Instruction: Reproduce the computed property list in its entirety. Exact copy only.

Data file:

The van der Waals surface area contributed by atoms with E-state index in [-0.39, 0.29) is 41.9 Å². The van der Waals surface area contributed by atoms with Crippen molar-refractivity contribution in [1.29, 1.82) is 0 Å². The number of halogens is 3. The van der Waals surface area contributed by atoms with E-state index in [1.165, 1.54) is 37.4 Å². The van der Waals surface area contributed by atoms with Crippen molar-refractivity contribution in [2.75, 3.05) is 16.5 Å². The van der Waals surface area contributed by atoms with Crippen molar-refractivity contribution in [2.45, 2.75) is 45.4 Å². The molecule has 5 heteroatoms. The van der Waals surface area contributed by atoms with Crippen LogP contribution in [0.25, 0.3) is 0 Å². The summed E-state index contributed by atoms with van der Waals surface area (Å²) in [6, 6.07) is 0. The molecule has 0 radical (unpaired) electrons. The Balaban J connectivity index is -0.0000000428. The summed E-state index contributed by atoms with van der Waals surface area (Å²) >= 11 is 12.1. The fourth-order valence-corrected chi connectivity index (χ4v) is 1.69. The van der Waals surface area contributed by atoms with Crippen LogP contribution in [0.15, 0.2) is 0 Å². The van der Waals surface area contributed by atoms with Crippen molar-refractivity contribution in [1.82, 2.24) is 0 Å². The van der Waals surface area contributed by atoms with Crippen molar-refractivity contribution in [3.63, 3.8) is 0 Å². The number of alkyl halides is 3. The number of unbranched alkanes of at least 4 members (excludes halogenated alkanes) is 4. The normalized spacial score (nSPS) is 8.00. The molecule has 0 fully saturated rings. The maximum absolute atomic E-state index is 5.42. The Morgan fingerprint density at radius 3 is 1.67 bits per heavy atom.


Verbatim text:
The van der Waals surface area contributed by atoms with E-state index in [-0.39, 0.29) is 41.9 Å². The van der Waals surface area contributed by atoms with Crippen molar-refractivity contribution in [1.29, 1.82) is 0 Å². The number of halogens is 3. The van der Waals surface area contributed by atoms with E-state index in [1.165, 1.54) is 37.4 Å². The van der Waals surface area contributed by atoms with Crippen molar-refractivity contribution in [2.75, 3.05) is 16.5 Å². The van der Waals surface area contributed by atoms with Crippen molar-refractivity contribution in [2.45, 2.75) is 45.4 Å². The molecule has 5 heteroatoms. The van der Waals surface area contributed by atoms with Crippen LogP contribution in [0.25, 0.3) is 0 Å². The summed E-state index contributed by atoms with van der Waals surface area (Å²) in [6, 6.07) is 0. The molecule has 0 radical (unpaired) electrons. The Balaban J connectivity index is -0.0000000428. The summed E-state index contributed by atoms with van der Waals surface area (Å²) >= 11 is 12.1. The fourth-order valence-corrected chi connectivity index (χ4v) is 1.69. The van der Waals surface area contributed by atoms with Crippen LogP contribution in [0.15, 0.2) is 0 Å². The van der Waals surface area contributed by atoms with Crippen molar-refractivity contribution in [1.82, 2.24) is 0 Å². The van der Waals surface area contributed by atoms with Crippen molar-refractivity contribution in [3.63, 3.8) is 0 Å². The number of alkyl halides is 3. The number of unbranched alkanes of at least 4 members (excludes halogenated alkanes) is 4. The normalized spacial score (nSPS) is 8.00. The molecule has 0 fully saturated rings. The maximum absolute atomic E-state index is 5.42. The Morgan fingerprint density at radius 3 is 1.67 bits per heavy atom.